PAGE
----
To say NASA Administrator and former Oklahoma Congressman Jim Bridenstine is pumped about the Mars landing is an understatement.
On Sunday, he tweeted:
“Years in the making, tomorrow is the moment of truth for
@NASAInSight. We’re landing on Mars! Don’t miss it!”
But it might be hours or days before NASA knows how the InSight Probe manages the landing. NASA engineers say the landing will be what they call “seven minutes of terror.”
After a six-month journey to Mars, the spacecraft will be in a free fall high above the planet, traveling at 12,000 miles per hour and relying on automatic reverse thrusters to make a smooth landing. But the scientists also know their chances of success are slim because only about 40 percent of space missions to Mars have had successful landings.
NASA is trying for its eighth successful landing of a robot on the red planet.
But if the 1,500-pound InSight survives intact, it will be the first spacecraft to monitor quakes on Mars. The craft is nearly 10 years and close to one billion dollars in the making.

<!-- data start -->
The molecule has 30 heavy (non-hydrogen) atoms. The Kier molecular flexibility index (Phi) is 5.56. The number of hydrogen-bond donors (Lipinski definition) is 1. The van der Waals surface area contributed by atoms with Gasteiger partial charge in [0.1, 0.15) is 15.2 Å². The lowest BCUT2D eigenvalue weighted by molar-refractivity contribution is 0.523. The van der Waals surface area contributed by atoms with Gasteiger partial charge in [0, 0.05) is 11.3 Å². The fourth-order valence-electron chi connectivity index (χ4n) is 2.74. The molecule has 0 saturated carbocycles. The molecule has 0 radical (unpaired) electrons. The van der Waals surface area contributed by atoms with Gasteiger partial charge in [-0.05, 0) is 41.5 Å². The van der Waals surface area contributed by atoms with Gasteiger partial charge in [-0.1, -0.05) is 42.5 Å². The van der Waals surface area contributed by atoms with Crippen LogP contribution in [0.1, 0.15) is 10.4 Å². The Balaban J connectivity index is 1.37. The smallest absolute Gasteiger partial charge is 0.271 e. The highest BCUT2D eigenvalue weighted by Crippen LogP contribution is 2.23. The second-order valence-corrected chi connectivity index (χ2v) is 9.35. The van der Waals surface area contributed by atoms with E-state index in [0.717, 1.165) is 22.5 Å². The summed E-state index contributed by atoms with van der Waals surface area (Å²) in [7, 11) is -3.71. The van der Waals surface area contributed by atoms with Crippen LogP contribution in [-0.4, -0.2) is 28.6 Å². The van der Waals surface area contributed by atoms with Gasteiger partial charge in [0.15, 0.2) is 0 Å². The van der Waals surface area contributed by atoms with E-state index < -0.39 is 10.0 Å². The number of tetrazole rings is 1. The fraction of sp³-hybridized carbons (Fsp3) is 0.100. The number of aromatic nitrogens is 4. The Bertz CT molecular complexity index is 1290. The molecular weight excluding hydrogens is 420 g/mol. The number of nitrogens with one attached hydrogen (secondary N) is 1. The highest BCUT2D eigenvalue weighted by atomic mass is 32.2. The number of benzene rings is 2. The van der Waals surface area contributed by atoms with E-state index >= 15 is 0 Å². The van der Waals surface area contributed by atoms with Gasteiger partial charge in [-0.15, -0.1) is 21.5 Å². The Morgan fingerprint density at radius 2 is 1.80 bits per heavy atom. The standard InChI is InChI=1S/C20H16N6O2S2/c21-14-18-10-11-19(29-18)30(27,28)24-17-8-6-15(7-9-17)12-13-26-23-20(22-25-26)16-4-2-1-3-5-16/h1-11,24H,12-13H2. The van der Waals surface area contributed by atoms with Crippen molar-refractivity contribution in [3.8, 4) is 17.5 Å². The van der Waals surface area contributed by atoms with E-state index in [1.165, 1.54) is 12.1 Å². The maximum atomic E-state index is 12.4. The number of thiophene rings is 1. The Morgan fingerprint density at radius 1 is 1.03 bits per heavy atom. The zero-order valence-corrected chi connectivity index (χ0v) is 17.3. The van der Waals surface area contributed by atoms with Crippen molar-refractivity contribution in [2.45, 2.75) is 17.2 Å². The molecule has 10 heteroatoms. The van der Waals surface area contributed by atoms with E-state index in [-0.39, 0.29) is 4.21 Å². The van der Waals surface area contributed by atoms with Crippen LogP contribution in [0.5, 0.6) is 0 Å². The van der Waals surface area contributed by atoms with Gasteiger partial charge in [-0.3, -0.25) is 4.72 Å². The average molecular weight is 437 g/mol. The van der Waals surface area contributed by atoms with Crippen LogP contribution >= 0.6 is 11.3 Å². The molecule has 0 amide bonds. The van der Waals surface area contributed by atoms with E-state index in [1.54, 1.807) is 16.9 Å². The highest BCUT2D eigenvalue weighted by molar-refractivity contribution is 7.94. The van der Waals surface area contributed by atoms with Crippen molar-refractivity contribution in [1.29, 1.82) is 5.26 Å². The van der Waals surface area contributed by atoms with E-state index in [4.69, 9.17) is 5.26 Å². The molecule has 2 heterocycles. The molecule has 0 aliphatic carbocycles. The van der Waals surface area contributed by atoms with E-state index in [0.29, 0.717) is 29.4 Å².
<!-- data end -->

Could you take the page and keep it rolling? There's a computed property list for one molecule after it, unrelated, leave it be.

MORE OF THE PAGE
It will be landing on the planes of Mars’ Elysium Planitia. The planet’s thin atmosphere can only slow the spacecraft so much, so InSight will also deploy a 39-foot-wide supersonic parachute.
An uneventful arrival is crucial to protecting the spacecraft’s cargo. Short for Interior Exploration using Seismic Investigations, Geodesy, and Heat Transport, InSight’s scientific payload includes an exquisitely sensitive suite of seismometers (for sensing Marsquakes), an 18-inch self-burrowing heat probe (for taking the planet’s temperature), and a five-fingered grappling arm for placing both of the instruments on the planet’s surface. Should any of that equipment become damaged during entry, descent, or landing, it could threaten InSight’s ability to investigate Mars’ interior for clues about its formation, evolution, and composition.